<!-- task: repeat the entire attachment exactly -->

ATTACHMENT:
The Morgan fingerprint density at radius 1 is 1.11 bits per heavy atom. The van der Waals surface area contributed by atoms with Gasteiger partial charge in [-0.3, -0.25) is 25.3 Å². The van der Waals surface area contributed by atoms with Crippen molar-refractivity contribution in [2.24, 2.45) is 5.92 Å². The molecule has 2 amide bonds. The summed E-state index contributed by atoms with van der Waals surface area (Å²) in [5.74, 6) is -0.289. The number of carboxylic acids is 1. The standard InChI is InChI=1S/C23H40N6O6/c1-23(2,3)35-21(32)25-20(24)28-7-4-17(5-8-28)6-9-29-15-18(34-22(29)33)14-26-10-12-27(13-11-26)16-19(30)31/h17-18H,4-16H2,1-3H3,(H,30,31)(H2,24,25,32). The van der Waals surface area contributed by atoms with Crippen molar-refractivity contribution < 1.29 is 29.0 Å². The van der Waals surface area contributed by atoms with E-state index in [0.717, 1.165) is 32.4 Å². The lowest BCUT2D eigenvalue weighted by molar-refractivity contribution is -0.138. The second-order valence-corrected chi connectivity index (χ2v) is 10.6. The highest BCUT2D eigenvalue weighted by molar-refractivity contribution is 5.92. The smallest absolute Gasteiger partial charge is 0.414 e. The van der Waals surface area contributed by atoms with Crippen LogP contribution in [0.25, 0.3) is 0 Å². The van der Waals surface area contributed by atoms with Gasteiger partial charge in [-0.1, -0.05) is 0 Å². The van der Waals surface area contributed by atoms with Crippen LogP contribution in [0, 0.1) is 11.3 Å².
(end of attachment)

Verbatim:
The Morgan fingerprint density at radius 1 is 1.11 bits per heavy atom. The van der Waals surface area contributed by atoms with Gasteiger partial charge in [-0.3, -0.25) is 25.3 Å². The van der Waals surface area contributed by atoms with Crippen molar-refractivity contribution in [2.24, 2.45) is 5.92 Å². The molecule has 2 amide bonds. The summed E-state index contributed by atoms with van der Waals surface area (Å²) in [5.74, 6) is -0.289. The number of carboxylic acids is 1. The standard InChI is InChI=1S/C23H40N6O6/c1-23(2,3)35-21(32)25-20(24)28-7-4-17(5-8-28)6-9-29-15-18(34-22(29)33)14-26-10-12-27(13-11-26)16-19(30)31/h17-18H,4-16H2,1-3H3,(H,30,31)(H2,24,25,32). The van der Waals surface area contributed by atoms with Crippen molar-refractivity contribution < 1.29 is 29.0 Å². The van der Waals surface area contributed by atoms with E-state index in [0.717, 1.165) is 32.4 Å². The lowest BCUT2D eigenvalue weighted by molar-refractivity contribution is -0.138. The second-order valence-corrected chi connectivity index (χ2v) is 10.6. The highest BCUT2D eigenvalue weighted by molar-refractivity contribution is 5.92. The smallest absolute Gasteiger partial charge is 0.414 e. The van der Waals surface area contributed by atoms with Crippen LogP contribution in [0.25, 0.3) is 0 Å². The van der Waals surface area contributed by atoms with Gasteiger partial charge in [-0.1, -0.05) is 0 Å². The van der Waals surface area contributed by atoms with Crippen LogP contribution in [0, 0.1) is 11.3 Å².